But it reveals that one simple question will be key to his focus: what is going on here?
Cass-Gottlieb says she got a lot of guidance from the woman she calls “the mother of Australian competition law,” Professor Maureen Brunt. In 1996, the founding member of the Australian Trade Practices Tribunal became the first woman to hold a chair in economics in Australia, at Monash University. She died in 2019, aged 90.
Brunt’s first principle, now shared by Cass-Gottlieb, was intentional. In other words, the ACCC and its precursors should make a difference. “We have these powers to really achieve economic well-being and associated social well-being for the community,” Cass-Gottlieb says.
Contrast with the predecessor
The second principle is practical. “You really need to base yourself on facts. Professor Brunt would say, ‘what is going on here?’ So understand what is actually happening in the markets and also understand it in terms of its trading implications that affect markets and economic conditions.
“It’s understanding what’s really going on, what the implications of that are and always keeping the focus on the bottom line, which is ensuring there’s viable competition so the economy has innovation, new services, prices as low as we can in terms of attainable competition, and consumers benefit from that choice, price, and innovation.”
At first glance, this would appear to be a pragmatic approach that will be well received by the business community. But it may also offer some contrast to Cass-Gottlieb’s predecessor, Rod Sims, who, in one of his biggest cases, opposed (and unsuccessfully) the TPG-Vodafone merger not just on the facts of the deal, but also because of the counterfactual argument that stopping it may have forced TPG down a path that improved competition.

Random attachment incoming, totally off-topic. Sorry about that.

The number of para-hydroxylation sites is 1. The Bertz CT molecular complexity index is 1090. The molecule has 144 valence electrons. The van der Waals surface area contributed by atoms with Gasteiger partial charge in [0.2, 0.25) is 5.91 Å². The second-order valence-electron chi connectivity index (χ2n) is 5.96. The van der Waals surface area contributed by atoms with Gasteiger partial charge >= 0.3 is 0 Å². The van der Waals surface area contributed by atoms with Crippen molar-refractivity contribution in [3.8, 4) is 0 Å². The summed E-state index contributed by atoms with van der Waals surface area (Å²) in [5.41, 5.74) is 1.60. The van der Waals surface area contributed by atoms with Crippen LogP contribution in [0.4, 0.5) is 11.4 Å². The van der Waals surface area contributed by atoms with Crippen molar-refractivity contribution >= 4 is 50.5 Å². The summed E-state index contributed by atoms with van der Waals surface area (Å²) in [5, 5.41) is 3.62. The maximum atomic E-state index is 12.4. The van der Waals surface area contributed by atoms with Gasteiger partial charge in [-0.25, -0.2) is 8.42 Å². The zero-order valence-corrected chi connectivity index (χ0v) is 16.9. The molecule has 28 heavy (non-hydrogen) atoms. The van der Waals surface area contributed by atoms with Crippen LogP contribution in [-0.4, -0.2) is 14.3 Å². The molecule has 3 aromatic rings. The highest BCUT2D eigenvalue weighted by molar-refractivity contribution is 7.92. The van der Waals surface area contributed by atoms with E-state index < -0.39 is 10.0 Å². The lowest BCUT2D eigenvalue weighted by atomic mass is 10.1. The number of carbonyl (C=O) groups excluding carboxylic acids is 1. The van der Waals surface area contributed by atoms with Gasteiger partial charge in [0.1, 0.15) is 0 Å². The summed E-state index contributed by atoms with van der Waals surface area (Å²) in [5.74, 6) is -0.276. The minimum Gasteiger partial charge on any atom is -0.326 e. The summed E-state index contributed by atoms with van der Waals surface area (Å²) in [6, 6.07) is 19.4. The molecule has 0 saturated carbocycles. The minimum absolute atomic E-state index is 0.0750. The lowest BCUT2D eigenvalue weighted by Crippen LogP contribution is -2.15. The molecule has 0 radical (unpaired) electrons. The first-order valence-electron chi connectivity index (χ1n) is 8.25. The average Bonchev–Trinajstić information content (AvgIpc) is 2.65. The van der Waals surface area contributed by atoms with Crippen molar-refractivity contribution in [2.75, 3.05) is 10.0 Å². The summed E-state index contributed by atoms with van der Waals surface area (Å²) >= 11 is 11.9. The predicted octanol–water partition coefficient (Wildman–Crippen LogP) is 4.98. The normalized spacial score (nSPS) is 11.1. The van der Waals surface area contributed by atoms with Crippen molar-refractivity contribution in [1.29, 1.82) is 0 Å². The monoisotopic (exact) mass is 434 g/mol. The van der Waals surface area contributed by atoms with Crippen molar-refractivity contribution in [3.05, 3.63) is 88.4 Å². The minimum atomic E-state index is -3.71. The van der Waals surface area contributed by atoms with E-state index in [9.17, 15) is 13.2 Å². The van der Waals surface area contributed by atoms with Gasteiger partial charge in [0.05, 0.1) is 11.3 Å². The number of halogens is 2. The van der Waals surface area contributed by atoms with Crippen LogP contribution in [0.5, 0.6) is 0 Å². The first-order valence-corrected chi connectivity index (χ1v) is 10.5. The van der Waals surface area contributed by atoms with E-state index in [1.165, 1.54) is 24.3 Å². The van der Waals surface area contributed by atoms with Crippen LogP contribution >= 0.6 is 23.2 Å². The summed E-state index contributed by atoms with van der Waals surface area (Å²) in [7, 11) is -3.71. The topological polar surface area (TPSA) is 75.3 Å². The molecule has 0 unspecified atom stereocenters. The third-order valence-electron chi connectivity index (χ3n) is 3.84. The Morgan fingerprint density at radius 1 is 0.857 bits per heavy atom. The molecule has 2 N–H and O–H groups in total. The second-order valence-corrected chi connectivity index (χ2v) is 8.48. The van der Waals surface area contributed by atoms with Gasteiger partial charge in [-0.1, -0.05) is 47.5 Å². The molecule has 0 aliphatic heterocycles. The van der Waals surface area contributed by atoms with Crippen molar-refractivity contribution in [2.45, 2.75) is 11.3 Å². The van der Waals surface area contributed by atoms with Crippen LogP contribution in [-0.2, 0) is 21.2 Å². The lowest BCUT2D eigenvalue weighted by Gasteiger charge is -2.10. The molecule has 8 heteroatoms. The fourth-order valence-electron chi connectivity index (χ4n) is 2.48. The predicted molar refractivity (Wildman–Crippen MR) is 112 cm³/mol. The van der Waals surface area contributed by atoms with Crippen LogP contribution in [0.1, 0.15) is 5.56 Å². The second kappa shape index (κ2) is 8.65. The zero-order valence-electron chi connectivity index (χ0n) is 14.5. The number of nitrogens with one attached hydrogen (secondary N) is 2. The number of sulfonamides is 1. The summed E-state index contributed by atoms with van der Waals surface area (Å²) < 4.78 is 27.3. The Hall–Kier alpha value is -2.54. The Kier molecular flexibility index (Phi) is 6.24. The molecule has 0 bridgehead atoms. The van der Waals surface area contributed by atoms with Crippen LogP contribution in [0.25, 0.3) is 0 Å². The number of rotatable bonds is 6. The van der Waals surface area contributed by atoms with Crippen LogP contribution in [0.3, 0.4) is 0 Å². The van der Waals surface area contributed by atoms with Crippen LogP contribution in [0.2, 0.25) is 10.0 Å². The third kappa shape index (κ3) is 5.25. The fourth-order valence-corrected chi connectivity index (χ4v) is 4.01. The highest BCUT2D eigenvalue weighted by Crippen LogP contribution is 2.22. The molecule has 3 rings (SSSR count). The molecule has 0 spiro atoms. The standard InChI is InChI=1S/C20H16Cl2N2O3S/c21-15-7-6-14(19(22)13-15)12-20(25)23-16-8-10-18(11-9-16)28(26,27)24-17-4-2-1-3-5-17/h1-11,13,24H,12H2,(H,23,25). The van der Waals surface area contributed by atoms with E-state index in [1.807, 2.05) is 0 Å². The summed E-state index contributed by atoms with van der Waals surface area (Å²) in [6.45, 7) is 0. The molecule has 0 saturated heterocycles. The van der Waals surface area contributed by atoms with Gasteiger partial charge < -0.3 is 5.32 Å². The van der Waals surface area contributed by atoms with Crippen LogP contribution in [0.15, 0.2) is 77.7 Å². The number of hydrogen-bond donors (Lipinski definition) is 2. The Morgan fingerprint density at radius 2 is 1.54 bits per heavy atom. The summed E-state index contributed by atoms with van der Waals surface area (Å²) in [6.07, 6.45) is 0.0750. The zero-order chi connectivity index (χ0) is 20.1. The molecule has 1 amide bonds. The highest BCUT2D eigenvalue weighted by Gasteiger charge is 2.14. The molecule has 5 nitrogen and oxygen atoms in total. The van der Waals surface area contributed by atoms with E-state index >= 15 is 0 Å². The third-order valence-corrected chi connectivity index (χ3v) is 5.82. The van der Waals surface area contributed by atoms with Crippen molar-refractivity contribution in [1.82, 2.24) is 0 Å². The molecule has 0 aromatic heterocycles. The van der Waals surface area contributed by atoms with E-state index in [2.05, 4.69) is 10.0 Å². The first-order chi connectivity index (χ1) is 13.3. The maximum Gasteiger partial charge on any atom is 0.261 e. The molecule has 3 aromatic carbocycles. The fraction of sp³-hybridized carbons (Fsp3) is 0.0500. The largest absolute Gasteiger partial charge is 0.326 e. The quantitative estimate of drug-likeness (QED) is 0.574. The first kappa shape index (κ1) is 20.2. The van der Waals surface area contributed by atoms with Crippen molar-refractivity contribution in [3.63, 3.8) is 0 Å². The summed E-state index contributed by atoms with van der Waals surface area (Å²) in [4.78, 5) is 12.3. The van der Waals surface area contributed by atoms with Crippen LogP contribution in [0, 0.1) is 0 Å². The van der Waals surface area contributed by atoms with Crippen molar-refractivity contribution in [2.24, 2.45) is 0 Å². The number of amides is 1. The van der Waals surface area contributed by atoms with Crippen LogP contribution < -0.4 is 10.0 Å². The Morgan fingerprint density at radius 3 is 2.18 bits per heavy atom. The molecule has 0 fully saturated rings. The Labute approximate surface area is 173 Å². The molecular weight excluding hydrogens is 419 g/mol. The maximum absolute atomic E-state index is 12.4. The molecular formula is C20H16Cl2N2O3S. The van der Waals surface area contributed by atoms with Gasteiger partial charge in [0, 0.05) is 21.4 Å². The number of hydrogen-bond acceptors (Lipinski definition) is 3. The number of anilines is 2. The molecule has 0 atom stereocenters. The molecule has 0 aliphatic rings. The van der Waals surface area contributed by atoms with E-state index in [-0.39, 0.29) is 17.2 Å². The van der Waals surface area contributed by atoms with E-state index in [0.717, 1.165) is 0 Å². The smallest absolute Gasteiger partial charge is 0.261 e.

Is Cass-Gottlieb charting a different course than his predecessor? She is exquisitely diplomatic.
“I hope that Rod and I had similar principles, but sometimes the principles are applied differently. Lawyers have a good description for it: Reasonable minds can differ.”
And the counterfactual isn’t exactly dead. She says that in most cases, this “kind of logical exercise” isn’t necessary, but there are hard cases where the future is so different from the status quo that it may need to be considered.
But these cases are the exception and not the rule. “The focus on the counterfactual is because it becomes a perhaps quite expected focus on the more difficult questions and cases, rather than the more usual cases.”
Cass-Gottlieb came to the ACCC after a 30-year career in private practice. She says a public role had always been in the back of her mind but, like so many Australians, the pandemic changed her priorities.
“The unpredictability and fragility of all my assumptions were challenged during COVID about what I would do and when. And it pushed me to think that if you want to make a change, you have to act. You can’t assume how much time you have to do these things.”
Cass-Gottlieb has assumed the lead role at an exciting time, with new competition regulators in several key jurisdictions. Perhaps most notable is US Federal Trade Commission Chair Lina Khan, a Biden administration appointee with strong views on the market power of tech giants.
Cass-Gottlieb, who met with Khan, says international cooperation between competition agencies is important, particularly when it comes to issues involving technology companies whose operations are global.
The recent acquisition of iRobot by Amazon, maker of the Roomba range of robotic vacuum cleaners, is a deal that, for Cass-Gottlieb, brings together many of the issues the ACCC has been working on in its review of digital platforms.
This includes the potential for anti-competitive behavior in online marketplaces, where platform owners have been accused of giving preference to their own products.
“Amazon adding another product to their offering will raise those kinds of questions,” she says.